Back Here On Earth…

Census Project Co-Director Terri Ann LowenthalBy Terri Ann Lowenthal

It’s time to come back down to earth, after the madcap, pre-Christmas scramble on Capitol Hill to pass a mammoth FY2016 spending bill on time, which in congressional-speak means “before the second quarter of the fiscal year begins.”

Or maybe not. Come back down to earth, that is.

I recently watched a rerun of CNN’s “The Sixties” segment on the race into space. Being of a, ahem, certain age, I vividly remember watching Neil Armstrong and Buzz Aldrin’s grainy first steps onto the lunar surface almost a half century ago. It’s hard not to be thrilled by space adventures — men and women of uncommon courage, fortitude, and smarts, floating in near solitude thousands of miles above the Earth, the only planet teeming with life of which we are currently aware…

Oh, sorry. This is a blog about the U.S. census. It’s just that, as luck would have it, funding for the Census Bureau falls under the same Appropriations subcommittee as — you guessed it — NASA. And last year, the helm of that panel passed to Rep. John Culberson (R-TX), whose Houston district is perilously close to the — right, again! — Johnson Space Center.

Chairman Culberson really, really loves space exploration! In an interview last month with Science magazine’s Jeffrey Mervis, the congressman seemed positively giddy over the additional $175 million he snagged to accelerate a mission to Europa. Which, for those unfamiliar with planetary jargon, is not a sexy reference to our allies across the Atlantic, but one of Jupiter’s moons. NASA didn’t ask for that much money, Mr. Mervis reported, but that didn’t deter the chairman from increasing the administration’s request almost six-fold. “The only way to confirm there’s life in the oceans of Europa is to land on the surface and sample the ice,” Rep. Culberson told Science. Can’t argue with that logic.

This is exciting stuff, people. Far more thrilling than, let’s say, figuring out how to count 330 million Americans and put each of them at a specific address on April 1, 2020. Or translating census forms into 60 languages. Or testing whether check-boxes or write-in lines yield the most accurate data on racial subgroups.

The chairman is “passionate” about the Europa mission. Finding life on a Jovian moon will be, he told Science, a “transformational moment in human civilization.” Unlike, say, pulling off a census that doesn’t undercount some population groups — people of color, young children, low income households, immigrants — at higher rates than others (non-Hispanic Whites), which would help us achieve our democracy’s promise of equal representation and fair distribution of hundreds of billions of dollars in government aid. Oh, is that snoring I hear?

Let’s be frank. Outside of our spirited universe of census fans, the decennial population count does not set too many hearts a-flutter. You cannot gather ‘round the family television, watching wide-eyed as census takers amble door-to-door, mobile devices in hand … for weeks on end. A stab at census humor won’t impress the guy next to you on the pub barstool. “Hey, here’s a great joke: Knock, knock. Who’s there? Ma’am, I’m with the U.S. Census Bureau …” You’re laughing, but no one else is. Trust me.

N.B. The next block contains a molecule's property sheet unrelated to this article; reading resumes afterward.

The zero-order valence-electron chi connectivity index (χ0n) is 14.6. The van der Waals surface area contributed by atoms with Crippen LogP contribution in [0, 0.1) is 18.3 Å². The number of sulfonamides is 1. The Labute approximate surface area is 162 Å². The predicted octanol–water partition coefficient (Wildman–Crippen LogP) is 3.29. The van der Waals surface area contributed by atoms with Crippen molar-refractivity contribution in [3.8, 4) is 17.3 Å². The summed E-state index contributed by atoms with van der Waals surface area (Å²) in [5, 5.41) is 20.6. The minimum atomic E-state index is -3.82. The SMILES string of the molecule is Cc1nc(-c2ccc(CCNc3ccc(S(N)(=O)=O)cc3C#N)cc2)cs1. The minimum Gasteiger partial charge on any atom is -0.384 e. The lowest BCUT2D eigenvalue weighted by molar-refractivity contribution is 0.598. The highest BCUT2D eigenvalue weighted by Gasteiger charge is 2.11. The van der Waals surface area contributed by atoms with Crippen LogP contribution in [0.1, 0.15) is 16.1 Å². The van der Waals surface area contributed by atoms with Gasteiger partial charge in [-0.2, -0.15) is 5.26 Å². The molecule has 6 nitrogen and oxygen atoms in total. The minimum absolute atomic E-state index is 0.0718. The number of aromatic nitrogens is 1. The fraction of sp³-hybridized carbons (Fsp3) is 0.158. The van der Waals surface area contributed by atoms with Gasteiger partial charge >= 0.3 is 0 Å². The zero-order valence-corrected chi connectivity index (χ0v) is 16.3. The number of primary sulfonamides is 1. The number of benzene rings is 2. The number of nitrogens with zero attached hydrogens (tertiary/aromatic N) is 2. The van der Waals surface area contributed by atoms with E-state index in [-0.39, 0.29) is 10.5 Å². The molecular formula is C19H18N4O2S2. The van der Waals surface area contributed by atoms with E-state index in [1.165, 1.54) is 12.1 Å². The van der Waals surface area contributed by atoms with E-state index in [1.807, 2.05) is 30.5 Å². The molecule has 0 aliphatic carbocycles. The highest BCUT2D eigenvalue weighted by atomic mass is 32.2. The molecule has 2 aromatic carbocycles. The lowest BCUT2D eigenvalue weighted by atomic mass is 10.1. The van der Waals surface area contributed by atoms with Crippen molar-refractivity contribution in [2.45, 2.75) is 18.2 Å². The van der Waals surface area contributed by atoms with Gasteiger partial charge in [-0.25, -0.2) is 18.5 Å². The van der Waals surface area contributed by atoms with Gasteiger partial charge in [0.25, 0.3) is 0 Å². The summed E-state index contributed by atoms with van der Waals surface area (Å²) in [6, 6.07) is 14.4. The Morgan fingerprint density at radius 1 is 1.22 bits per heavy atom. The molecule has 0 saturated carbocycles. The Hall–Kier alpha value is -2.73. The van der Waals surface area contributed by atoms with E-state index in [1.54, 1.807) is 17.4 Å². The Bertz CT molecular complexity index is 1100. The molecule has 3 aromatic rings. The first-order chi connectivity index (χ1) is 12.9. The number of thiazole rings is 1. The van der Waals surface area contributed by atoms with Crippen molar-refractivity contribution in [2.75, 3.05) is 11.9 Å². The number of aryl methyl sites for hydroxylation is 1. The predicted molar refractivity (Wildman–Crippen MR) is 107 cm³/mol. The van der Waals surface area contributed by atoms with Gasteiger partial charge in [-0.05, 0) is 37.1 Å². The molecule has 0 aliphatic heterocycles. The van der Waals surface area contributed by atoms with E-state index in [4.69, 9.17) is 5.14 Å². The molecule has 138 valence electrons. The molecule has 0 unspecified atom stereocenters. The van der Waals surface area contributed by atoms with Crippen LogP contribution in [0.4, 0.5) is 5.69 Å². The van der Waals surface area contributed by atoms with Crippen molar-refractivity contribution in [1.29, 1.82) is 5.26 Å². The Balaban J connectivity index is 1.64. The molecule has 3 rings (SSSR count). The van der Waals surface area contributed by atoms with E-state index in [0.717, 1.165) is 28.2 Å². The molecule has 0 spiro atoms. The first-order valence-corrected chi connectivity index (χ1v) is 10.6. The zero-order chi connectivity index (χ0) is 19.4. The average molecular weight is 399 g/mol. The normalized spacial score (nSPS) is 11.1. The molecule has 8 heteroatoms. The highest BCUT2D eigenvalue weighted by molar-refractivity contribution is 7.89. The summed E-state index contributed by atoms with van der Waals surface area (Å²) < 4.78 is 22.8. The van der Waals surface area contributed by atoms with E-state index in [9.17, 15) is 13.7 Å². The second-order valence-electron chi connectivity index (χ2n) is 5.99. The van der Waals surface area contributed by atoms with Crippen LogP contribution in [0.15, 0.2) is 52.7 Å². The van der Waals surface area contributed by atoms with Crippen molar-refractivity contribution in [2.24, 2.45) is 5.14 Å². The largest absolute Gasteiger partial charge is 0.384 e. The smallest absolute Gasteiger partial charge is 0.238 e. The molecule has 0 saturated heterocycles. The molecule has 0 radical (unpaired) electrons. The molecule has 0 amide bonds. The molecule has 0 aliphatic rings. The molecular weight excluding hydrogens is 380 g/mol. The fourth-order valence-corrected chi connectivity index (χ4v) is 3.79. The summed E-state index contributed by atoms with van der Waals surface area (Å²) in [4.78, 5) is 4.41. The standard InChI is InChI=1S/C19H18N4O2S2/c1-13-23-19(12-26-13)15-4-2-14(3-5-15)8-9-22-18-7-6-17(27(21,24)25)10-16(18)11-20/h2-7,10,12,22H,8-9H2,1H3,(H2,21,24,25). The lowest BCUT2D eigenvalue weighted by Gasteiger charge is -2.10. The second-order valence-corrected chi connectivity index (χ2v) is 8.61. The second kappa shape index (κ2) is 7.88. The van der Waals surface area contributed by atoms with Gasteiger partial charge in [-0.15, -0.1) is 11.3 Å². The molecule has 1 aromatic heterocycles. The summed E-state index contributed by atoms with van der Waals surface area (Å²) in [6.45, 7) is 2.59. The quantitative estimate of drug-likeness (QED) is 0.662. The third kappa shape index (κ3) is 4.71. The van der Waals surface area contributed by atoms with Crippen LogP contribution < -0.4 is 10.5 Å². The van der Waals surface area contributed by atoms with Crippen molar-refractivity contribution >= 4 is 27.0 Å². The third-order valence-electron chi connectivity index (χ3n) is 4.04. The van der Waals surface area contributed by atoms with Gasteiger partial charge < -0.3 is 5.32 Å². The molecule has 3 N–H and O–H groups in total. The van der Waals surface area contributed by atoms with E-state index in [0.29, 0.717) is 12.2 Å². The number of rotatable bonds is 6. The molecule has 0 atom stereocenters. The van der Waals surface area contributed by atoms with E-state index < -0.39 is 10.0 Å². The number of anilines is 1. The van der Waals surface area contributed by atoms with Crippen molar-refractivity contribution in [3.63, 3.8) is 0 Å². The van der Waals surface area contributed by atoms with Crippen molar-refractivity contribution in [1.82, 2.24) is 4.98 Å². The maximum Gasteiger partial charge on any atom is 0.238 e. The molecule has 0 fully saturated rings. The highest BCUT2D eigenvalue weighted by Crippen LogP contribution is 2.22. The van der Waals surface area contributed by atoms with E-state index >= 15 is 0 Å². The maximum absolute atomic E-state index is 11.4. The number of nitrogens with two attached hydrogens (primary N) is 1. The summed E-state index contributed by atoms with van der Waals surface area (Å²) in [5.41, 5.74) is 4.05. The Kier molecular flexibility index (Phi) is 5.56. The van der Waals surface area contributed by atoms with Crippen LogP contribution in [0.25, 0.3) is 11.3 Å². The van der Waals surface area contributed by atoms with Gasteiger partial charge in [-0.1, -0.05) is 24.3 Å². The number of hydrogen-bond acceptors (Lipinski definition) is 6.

Meanwhile, back here on Earth, the Census Bureau is busy preparing for the 2016 Census Test in Los Angeles and Harris (TX) Counties, pursuing a contract for the 2020 Census communications campaign, analyzing results from the 2015 questionnaire content test, and finalizing rules that will determine where people — including prisoners — will be counted. After all, the agency has to take a census four years from now, using whatever resources and following whatever operational directives Congress deems appropriate. The Constitution says so.

The omnibus spending bill that funds the government in 2016 brought the Census Bureau back from the brink of fiscal disaster, after the House of Representatives cut the 2020 Census planning budget by upwards of 40 percent and the ACS budget by 20 percent. The final package reduced the requested funding level for each program by roughly 10 percent, enough money to keep primary planning activities on schedule and maintain the ACS sample size. Chairman Culberson told Science that the Census Bureau has the “support they need to complete their mission.” (I love how space enthusiasts refer to everything as a “mission”!) However, he still thinks Americans should be able to opt-out of answering the ACS, to guard against the Census Bureau “harassing American citizens or invading their privacy.” That didn’t work so well in Canada, but we Americans like to work things out ourselves.

The White House is tweaking President Obama’s Fiscal Year 2017 budget request, scheduled for release on February 9th. It’s a good thing the annual appropriations season kick-off isn’t a week earlier on Groundhog Day, because the Census Bureau can’t press the repeat button on funding when it’s ramping up for a decennial census. Planning activities in 2017 include submitting the 2020 Census question topics to Congress (by April 1st), testing the Census Questionnaire Assistance operation, overseeing development of the massive communications campaign, and starting the Local Update of Census Addresses (LUCA) program.

Expect another huge proportional bump in requested funding for the 2020 Census, and be prepared to fight for it, census Jedis.


Welcome 114th Congress: No Time for a Nap

By Terri Ann LowenthalCensus Project Co-Director Terri Ann Lowenthal

Happy 2015, census fans!